Ripping up the kitchen floor is a B!#@H

Our house is 45 years old and has had a few floors in the kitchen, mostly vinyl or linoleum, added one on top the other (not by us). It's due for a new floor so we decided to rip up the generations of previous floors and put down laminate. There were several layers of vinyl then 1/4" plywood which had started to disintegrate in a few spots. It took 2 of us ~12 hours to rip up 120 sq ft of flooring because of all the nails. The original floor was repaired and patched after a water leak and the plywood was put down to provide a smooth surface for the new linoleum. Whoever put the plywood down (I suspect it was the original homeowner) put nails every 4" in a grid across the center of the plywood, every 1" around the perimeter and half a dozen on each corner. $%&*#@$%%&*!!!!!!!!!
There were finishing nails, ring shank nails, and common nails in various sizes. Did I mention that in some places the nails were so dense that we couldn't get a crowbar under the plywood? We had to chip off 1/2" pieces of plywood, pull the nails, then chip off more plywood. The guy must have had a bucket of miscellaneous nails and couple of bored kids with hammers.
I could here this guy saying, "We'll build it to last. This floor will never squeak. This floor won't go anywhere. Put another nail in son. Build it to last."
Fortunately, the damage that we anticipated was limited to the 1/4" plywood, the floor below is rock solid, flat and level. We'll put down a vapor barrier, then some kind of underlayment, then either Shaw or Armstrong laminate tile floor. Phew! Glad the hard part is over.
--
Mac Cool

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The nailing pattern they used is the correct one.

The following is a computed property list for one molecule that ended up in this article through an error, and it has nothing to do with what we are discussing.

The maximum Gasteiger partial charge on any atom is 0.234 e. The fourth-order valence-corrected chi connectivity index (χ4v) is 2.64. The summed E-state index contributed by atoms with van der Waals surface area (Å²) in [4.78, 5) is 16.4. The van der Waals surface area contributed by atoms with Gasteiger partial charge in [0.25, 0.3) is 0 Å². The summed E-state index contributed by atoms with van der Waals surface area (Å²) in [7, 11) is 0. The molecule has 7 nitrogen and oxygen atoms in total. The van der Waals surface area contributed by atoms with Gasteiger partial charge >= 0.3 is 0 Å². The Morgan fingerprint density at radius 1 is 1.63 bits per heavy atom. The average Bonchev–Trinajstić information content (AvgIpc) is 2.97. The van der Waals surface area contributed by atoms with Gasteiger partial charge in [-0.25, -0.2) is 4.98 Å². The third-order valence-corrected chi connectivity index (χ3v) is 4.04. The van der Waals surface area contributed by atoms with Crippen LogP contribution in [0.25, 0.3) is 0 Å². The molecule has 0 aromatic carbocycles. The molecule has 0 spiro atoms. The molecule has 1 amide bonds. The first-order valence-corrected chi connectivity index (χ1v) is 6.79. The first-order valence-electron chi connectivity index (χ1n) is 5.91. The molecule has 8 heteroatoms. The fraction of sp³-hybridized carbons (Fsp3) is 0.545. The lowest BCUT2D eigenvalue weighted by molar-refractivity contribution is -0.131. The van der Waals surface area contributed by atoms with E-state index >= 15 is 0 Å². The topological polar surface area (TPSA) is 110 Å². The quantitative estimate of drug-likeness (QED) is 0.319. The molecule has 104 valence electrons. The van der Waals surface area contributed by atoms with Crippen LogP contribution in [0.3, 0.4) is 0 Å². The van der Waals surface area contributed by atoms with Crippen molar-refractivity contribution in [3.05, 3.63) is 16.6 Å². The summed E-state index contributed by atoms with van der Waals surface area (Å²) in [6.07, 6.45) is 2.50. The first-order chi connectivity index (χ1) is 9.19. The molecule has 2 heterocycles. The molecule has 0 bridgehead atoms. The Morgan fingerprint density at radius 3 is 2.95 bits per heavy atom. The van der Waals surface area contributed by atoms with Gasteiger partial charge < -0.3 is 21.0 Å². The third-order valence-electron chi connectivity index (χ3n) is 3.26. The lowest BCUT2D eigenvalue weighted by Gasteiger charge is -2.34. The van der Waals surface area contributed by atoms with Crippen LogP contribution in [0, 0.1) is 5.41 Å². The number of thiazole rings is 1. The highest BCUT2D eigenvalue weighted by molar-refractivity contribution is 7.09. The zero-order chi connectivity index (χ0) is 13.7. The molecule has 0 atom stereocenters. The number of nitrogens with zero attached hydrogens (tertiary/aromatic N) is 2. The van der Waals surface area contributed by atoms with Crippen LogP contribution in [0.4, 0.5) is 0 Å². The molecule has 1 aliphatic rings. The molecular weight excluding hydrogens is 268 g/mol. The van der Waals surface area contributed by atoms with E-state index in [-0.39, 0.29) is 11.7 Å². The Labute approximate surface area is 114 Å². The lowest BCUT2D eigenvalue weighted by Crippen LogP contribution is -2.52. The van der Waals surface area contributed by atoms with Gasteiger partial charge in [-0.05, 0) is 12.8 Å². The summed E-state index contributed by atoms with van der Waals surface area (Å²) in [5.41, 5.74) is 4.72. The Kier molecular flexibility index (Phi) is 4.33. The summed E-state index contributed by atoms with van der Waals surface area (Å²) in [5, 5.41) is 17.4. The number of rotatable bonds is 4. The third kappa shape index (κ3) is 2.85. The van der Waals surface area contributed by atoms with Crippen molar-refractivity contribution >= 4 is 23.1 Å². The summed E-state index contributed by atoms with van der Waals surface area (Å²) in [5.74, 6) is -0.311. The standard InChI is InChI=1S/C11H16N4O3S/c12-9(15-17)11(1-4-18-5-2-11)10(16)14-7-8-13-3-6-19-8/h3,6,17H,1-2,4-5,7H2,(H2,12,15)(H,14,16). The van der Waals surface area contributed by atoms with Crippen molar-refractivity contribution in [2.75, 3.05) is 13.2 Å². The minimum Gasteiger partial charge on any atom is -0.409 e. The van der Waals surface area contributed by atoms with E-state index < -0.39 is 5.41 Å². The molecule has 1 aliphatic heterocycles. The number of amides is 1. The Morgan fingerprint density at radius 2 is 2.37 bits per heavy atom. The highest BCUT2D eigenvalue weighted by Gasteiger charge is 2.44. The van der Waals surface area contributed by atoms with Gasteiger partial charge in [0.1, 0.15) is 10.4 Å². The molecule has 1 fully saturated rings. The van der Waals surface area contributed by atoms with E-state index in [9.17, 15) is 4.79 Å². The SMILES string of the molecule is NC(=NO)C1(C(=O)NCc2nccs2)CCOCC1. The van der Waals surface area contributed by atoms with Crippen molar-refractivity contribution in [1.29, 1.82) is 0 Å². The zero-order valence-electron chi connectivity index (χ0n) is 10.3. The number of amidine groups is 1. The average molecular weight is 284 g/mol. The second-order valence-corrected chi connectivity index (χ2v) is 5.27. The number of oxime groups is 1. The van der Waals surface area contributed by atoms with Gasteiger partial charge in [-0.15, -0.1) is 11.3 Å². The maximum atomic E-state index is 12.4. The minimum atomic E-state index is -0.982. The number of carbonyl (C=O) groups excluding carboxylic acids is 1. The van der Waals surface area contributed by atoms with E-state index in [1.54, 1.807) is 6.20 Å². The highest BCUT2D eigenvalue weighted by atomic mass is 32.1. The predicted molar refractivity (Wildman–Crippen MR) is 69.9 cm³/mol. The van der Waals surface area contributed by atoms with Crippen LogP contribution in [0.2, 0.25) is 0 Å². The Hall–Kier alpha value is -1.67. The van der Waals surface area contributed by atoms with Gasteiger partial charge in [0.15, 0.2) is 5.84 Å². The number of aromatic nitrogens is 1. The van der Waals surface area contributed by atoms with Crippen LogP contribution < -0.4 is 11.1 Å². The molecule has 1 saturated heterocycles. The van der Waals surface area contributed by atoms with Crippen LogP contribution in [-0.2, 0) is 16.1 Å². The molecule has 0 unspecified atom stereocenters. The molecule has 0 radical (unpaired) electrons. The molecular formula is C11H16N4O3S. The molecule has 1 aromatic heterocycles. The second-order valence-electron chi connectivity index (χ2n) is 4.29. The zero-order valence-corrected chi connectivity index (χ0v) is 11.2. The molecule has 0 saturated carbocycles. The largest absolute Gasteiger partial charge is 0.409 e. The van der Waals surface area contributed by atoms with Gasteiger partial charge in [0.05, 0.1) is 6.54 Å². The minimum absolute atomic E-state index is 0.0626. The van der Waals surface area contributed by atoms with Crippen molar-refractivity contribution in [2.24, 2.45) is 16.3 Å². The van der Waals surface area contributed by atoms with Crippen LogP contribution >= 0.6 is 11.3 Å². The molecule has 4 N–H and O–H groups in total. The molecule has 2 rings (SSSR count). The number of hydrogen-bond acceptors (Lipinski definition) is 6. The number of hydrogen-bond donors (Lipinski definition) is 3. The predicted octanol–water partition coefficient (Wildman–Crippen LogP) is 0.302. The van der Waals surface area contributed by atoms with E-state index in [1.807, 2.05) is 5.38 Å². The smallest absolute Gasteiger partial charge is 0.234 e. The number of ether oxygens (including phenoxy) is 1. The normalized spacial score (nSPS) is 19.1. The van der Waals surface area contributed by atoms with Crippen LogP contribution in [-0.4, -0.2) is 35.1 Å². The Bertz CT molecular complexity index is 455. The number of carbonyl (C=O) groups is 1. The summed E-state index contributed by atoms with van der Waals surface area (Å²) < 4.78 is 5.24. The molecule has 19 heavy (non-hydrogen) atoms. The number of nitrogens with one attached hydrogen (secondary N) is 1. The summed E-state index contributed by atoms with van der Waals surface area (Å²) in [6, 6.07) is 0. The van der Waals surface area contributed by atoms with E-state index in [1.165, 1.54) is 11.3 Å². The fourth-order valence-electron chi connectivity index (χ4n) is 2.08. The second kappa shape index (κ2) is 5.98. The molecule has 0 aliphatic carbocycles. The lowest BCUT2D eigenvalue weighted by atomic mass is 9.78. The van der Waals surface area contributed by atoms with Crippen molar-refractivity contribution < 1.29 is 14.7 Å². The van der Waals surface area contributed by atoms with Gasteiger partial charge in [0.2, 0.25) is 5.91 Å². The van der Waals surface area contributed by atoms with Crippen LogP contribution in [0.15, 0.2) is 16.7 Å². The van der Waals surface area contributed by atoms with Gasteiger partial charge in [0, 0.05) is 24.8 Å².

--
Marcus

I like people, they are bio-degradable !.
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Marcus:

Complete with the mismatch nails one atop the other, LOL? We're talking hundreds of nails per sheet, seems way overkill for plywood underlayment. Truthfully I was just glad that the plywood wasn't glued down, that was my biggest worry. Judging by the other home improvement projects done by the previous owner, if they did it correctly, it was completely by accident.
--
Mac Cool

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Enjoyed your story....sounds like a home I *used* to own....Ross
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Isn't there an asbestos hazard here?
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Buck Turgidson wrote:

No. There is no such thing as an "asbestos hazard."
Urban legend.
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Bizarre....
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Even if there's asbestos, it's locked into the matrix, rather than each particle being able to float around and be breathed.

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Make sure you use plenty of nails!
-Frank
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fwarner1-at-franksknives-dot-com
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Frank J Warner:

There should be a license to use ring shank nails :(
--
Mac Cool

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